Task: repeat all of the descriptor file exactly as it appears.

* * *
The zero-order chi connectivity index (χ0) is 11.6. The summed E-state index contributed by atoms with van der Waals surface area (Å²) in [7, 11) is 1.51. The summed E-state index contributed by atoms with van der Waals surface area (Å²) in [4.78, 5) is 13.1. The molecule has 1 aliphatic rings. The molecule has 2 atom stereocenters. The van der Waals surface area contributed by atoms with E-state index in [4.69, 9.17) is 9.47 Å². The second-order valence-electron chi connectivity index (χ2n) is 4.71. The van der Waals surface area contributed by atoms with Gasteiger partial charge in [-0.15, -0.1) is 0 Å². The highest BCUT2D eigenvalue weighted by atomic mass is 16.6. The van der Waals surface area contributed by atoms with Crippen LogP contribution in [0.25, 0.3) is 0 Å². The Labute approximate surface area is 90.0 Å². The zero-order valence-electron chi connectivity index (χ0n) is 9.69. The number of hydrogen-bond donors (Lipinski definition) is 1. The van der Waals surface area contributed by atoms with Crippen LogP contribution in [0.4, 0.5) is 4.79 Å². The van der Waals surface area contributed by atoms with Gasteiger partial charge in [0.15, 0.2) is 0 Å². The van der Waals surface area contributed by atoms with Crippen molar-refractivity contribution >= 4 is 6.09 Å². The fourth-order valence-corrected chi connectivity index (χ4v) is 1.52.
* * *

The zero-order chi connectivity index (χ0) is 11.6. The summed E-state index contributed by atoms with van der Waals surface area (Å²) in [7, 11) is 1.51. The summed E-state index contributed by atoms with van der Waals surface area (Å²) in [4.78, 5) is 13.1. The molecule has 1 aliphatic rings. The molecule has 2 atom stereocenters. The van der Waals surface area contributed by atoms with E-state index in [4.69, 9.17) is 9.47 Å². The second-order valence-electron chi connectivity index (χ2n) is 4.71. The van der Waals surface area contributed by atoms with Gasteiger partial charge in [-0.15, -0.1) is 0 Å². The highest BCUT2D eigenvalue weighted by atomic mass is 16.6. The van der Waals surface area contributed by atoms with Crippen LogP contribution in [0.25, 0.3) is 0 Å². The Labute approximate surface area is 90.0 Å². The zero-order valence-electron chi connectivity index (χ0n) is 9.69. The number of hydrogen-bond donors (Lipinski definition) is 1. The van der Waals surface area contributed by atoms with Crippen LogP contribution in [0.4, 0.5) is 4.79 Å². The van der Waals surface area contributed by atoms with Gasteiger partial charge in [0.15, 0.2) is 0 Å². The van der Waals surface area contributed by atoms with Crippen molar-refractivity contribution >= 4 is 6.09 Å². The fourth-order valence-corrected chi connectivity index (χ4v) is 1.52.